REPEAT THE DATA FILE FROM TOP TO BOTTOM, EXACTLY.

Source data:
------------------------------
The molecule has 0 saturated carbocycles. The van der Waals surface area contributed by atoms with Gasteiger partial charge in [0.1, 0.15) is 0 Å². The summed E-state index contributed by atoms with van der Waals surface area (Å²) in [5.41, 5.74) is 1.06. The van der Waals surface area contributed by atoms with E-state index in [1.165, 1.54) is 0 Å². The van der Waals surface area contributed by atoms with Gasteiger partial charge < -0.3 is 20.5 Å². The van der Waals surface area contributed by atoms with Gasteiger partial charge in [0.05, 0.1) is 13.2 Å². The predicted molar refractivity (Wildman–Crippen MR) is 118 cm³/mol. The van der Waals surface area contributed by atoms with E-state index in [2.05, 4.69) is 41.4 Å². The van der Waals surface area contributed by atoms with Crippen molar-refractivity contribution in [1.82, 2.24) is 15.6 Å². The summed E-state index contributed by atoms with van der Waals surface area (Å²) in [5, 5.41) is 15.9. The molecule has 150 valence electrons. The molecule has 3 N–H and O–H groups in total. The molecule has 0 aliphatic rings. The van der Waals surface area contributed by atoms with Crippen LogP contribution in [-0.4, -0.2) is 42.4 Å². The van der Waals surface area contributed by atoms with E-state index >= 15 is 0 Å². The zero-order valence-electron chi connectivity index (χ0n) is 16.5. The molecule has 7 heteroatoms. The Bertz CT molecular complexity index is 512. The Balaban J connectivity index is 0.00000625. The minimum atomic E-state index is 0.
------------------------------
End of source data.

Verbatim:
The molecule has 0 saturated carbocycles. The van der Waals surface area contributed by atoms with Gasteiger partial charge in [0.1, 0.15) is 0 Å². The summed E-state index contributed by atoms with van der Waals surface area (Å²) in [5.41, 5.74) is 1.06. The van der Waals surface area contributed by atoms with E-state index in [1.165, 1.54) is 0 Å². The van der Waals surface area contributed by atoms with Gasteiger partial charge < -0.3 is 20.5 Å². The van der Waals surface area contributed by atoms with Gasteiger partial charge in [0.05, 0.1) is 13.2 Å². The predicted molar refractivity (Wildman–Crippen MR) is 118 cm³/mol. The van der Waals surface area contributed by atoms with E-state index in [2.05, 4.69) is 41.4 Å². The van der Waals surface area contributed by atoms with Crippen molar-refractivity contribution in [1.82, 2.24) is 15.6 Å². The summed E-state index contributed by atoms with van der Waals surface area (Å²) in [5, 5.41) is 15.9. The molecule has 150 valence electrons. The molecule has 3 N–H and O–H groups in total. The molecule has 0 aliphatic rings. The van der Waals surface area contributed by atoms with Crippen LogP contribution in [-0.4, -0.2) is 42.4 Å². The van der Waals surface area contributed by atoms with E-state index >= 15 is 0 Å². The zero-order valence-electron chi connectivity index (χ0n) is 16.5. The molecule has 7 heteroatoms. The Bertz CT molecular complexity index is 512. The Balaban J connectivity index is 0.00000625. The minimum atomic E-state index is 0.